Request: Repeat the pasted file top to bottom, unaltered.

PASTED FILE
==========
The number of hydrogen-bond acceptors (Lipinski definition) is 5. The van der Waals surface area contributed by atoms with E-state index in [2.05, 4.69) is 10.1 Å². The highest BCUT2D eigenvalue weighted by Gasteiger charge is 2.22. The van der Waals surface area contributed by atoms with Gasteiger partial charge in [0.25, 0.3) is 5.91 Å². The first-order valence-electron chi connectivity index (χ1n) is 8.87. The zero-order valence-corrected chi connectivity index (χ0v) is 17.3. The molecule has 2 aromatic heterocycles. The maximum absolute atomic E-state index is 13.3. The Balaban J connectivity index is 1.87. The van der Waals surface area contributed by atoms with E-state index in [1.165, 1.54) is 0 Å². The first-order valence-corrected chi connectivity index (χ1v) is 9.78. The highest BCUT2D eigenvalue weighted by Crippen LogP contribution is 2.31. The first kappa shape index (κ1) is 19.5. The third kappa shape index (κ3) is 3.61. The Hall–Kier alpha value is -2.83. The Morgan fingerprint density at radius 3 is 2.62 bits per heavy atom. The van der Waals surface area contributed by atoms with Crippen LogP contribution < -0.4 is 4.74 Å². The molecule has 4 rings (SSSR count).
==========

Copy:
The number of hydrogen-bond acceptors (Lipinski definition) is 5. The van der Waals surface area contributed by atoms with E-state index in [2.05, 4.69) is 10.1 Å². The highest BCUT2D eigenvalue weighted by Gasteiger charge is 2.22. The van der Waals surface area contributed by atoms with Gasteiger partial charge in [0.25, 0.3) is 5.91 Å². The first-order valence-electron chi connectivity index (χ1n) is 8.87. The zero-order valence-corrected chi connectivity index (χ0v) is 17.3. The molecule has 2 aromatic heterocycles. The maximum absolute atomic E-state index is 13.3. The Balaban J connectivity index is 1.87. The van der Waals surface area contributed by atoms with E-state index in [1.165, 1.54) is 0 Å². The first-order valence-corrected chi connectivity index (χ1v) is 9.78. The highest BCUT2D eigenvalue weighted by Crippen LogP contribution is 2.31. The first kappa shape index (κ1) is 19.5. The third kappa shape index (κ3) is 3.61. The Hall–Kier alpha value is -2.83. The Morgan fingerprint density at radius 3 is 2.62 bits per heavy atom. The van der Waals surface area contributed by atoms with Crippen LogP contribution < -0.4 is 4.74 Å². The molecule has 4 rings (SSSR count).